This again ties back to the theme we’ve had in our semi-Monthly Three. When we do not value something enough and it’s just good enough, we are doing a disservice to that industry and workers in there by saying their work, their very best, is not needed. They don’t need to elevate themselves or their products any higher as it sells as it is and it can remain on a level that’s just satisfactory. This encourages further degradation of the industry and how it’s valued, opening more ways to exploit both the work and the worker for other means.
But we don’t really care, do we? As long as products that come out cheaply at the minimum most standards met, if even those, we’re satisfied as consumers. I can’t stress enough how important proper translation for anything is. After all, language is one of the pillar of our culture/s, and should be valued just as any major pillar.
That is not to say that there is room for budget products that simply fill a niche, but perhaps there we can see valuing work at its finest. Not everybody has the money to buy a Rolls Royce, but those who can pick up a standard rugged car that can stand slings and arrows of outrageous fortune will appreciate that car just as well. China produces numerous alternatives for almost any product out there, and many of them do the exact same thing at a lower price just as fine. However, this isn’t exactly the same thing, but slides alongside the main point.
To use video games as example, consumers expected No Man’s Sky to be something like the second coming of Jesus. They expected the game to be a lot more, demanded even, and when the game was released, the consumers who bought the hype were let down. Promises were made and not kept, but people still demand more satisfactory gameplay they’ll probably never get. All the possibilities were there, and are still there, but the developing group clearly can’t fulfil the demand their promises made. This is what the situation is with Bandai Namco’s Asian English translations. They’re just as broken and a let down as No Man’s Sky is. While the hardcore video game consumer values most of game developers, they largely give jack shit all the industries the game industry requires to go with it, undervaluing their work and thus showing the corporations they don’t need to value them either. Just as we demand respect towards our own work, we also need to rise up to the occasion and respect others’ work. Easier said than done.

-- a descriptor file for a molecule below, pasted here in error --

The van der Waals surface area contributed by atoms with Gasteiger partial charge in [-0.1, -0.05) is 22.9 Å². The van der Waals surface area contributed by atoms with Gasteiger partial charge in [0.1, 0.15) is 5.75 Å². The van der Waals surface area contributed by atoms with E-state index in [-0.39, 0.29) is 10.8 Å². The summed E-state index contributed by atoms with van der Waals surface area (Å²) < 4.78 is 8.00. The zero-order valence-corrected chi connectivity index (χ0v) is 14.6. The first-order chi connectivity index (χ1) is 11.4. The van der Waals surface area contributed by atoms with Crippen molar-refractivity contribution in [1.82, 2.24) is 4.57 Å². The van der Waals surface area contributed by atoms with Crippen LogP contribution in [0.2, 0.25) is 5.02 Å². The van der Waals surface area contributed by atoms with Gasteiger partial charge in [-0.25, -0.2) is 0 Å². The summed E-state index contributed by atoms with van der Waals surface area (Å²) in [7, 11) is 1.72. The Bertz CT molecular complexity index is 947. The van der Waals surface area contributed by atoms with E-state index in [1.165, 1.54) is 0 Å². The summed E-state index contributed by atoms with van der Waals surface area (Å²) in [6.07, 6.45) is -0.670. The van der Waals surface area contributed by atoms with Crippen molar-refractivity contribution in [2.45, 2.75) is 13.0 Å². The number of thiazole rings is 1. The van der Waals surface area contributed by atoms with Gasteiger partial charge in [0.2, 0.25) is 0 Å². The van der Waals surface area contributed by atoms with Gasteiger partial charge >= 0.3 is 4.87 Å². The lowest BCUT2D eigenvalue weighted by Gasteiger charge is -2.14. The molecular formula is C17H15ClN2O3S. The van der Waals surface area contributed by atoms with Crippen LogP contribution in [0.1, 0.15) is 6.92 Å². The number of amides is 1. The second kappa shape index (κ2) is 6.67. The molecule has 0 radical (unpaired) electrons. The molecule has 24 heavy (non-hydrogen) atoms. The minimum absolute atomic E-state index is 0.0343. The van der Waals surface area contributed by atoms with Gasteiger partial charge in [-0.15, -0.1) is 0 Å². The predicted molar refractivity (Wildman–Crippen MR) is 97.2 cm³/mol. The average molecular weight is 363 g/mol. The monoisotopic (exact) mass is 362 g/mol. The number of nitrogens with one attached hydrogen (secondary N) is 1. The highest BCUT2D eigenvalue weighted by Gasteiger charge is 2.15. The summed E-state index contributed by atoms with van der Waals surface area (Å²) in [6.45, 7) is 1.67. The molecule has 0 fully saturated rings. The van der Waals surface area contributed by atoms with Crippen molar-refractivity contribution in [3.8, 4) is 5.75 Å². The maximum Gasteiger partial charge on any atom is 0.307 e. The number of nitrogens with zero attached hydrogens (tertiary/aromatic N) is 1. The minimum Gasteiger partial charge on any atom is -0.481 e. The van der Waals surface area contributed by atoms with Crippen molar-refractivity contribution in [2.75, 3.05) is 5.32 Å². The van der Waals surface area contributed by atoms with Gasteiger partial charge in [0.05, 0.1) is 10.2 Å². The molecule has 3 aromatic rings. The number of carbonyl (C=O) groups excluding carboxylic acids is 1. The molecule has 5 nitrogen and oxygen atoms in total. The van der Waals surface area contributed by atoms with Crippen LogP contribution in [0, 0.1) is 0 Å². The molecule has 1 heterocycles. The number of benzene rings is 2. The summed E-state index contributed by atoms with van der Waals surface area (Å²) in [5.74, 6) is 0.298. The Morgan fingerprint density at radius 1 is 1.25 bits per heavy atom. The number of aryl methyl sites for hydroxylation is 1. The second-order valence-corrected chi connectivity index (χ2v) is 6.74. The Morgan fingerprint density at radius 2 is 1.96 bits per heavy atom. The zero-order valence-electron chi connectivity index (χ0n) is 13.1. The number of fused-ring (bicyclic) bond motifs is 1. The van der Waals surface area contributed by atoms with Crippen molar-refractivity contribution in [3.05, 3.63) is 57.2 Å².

However, I’m afraid that consumers tend to have a twisted vision of industry outside their own. A level of appreciation requires a certain amount of studying, learning whys and hows of a system before we can see the time and effort put into anything we see or use. A simple thing like a the fork you eat with was first planned up my a human mind before put into production, but do you value that effort and appreciate that simple yet frequently used item in your hands? Even the smallest, most mundane things are of value.